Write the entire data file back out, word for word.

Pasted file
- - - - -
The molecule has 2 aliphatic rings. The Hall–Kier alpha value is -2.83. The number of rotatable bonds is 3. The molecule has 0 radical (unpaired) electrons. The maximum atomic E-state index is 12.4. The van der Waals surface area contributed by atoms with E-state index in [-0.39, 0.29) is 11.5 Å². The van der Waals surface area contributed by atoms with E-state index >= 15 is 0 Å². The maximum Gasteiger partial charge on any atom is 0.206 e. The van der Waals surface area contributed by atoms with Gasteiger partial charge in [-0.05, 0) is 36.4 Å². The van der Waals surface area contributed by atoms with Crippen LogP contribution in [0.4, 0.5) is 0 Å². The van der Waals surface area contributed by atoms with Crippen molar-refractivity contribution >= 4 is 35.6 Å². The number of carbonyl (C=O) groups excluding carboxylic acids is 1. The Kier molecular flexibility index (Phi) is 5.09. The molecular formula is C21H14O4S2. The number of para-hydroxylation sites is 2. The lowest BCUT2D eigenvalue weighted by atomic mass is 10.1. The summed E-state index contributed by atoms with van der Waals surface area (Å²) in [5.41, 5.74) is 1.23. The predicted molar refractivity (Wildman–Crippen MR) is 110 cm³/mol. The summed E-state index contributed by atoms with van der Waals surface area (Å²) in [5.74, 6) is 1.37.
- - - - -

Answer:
The molecule has 2 aliphatic rings. The Hall–Kier alpha value is -2.83. The number of rotatable bonds is 3. The molecule has 0 radical (unpaired) electrons. The maximum atomic E-state index is 12.4. The van der Waals surface area contributed by atoms with E-state index in [-0.39, 0.29) is 11.5 Å². The van der Waals surface area contributed by atoms with E-state index >= 15 is 0 Å². The maximum Gasteiger partial charge on any atom is 0.206 e. The van der Waals surface area contributed by atoms with Gasteiger partial charge in [-0.05, 0) is 36.4 Å². The van der Waals surface area contributed by atoms with Crippen LogP contribution in [0.4, 0.5) is 0 Å². The van der Waals surface area contributed by atoms with Crippen molar-refractivity contribution >= 4 is 35.6 Å². The number of carbonyl (C=O) groups excluding carboxylic acids is 1. The Kier molecular flexibility index (Phi) is 5.09. The molecular formula is C21H14O4S2. The number of para-hydroxylation sites is 2. The lowest BCUT2D eigenvalue weighted by atomic mass is 10.1. The summed E-state index contributed by atoms with van der Waals surface area (Å²) in [5.41, 5.74) is 1.23. The predicted molar refractivity (Wildman–Crippen MR) is 110 cm³/mol. The summed E-state index contributed by atoms with van der Waals surface area (Å²) in [5.74, 6) is 1.37.